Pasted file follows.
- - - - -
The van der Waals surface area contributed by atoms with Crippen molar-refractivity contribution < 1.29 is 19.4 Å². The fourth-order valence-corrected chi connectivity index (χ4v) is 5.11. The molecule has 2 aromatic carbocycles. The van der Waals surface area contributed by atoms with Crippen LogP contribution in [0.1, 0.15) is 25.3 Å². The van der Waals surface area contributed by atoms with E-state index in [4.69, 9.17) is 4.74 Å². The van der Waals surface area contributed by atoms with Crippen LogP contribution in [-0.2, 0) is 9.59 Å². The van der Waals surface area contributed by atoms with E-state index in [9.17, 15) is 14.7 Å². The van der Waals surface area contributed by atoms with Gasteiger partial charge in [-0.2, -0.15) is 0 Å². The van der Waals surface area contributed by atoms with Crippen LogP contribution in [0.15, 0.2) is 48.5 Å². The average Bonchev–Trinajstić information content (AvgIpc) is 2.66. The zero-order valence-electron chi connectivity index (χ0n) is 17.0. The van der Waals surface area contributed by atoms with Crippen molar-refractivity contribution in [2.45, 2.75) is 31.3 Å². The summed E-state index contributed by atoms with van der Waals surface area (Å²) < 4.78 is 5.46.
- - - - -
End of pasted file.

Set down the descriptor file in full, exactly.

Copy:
The van der Waals surface area contributed by atoms with Crippen molar-refractivity contribution < 1.29 is 19.4 Å². The fourth-order valence-corrected chi connectivity index (χ4v) is 5.11. The molecule has 2 aromatic carbocycles. The van der Waals surface area contributed by atoms with Crippen LogP contribution in [0.1, 0.15) is 25.3 Å². The van der Waals surface area contributed by atoms with E-state index in [4.69, 9.17) is 4.74 Å². The van der Waals surface area contributed by atoms with Crippen LogP contribution in [-0.2, 0) is 9.59 Å². The van der Waals surface area contributed by atoms with E-state index in [9.17, 15) is 14.7 Å². The van der Waals surface area contributed by atoms with Gasteiger partial charge in [-0.2, -0.15) is 0 Å². The van der Waals surface area contributed by atoms with Crippen LogP contribution in [0.15, 0.2) is 48.5 Å². The average Bonchev–Trinajstić information content (AvgIpc) is 2.66. The zero-order valence-electron chi connectivity index (χ0n) is 17.0. The van der Waals surface area contributed by atoms with Crippen molar-refractivity contribution in [2.45, 2.75) is 31.3 Å². The summed E-state index contributed by atoms with van der Waals surface area (Å²) < 4.78 is 5.46.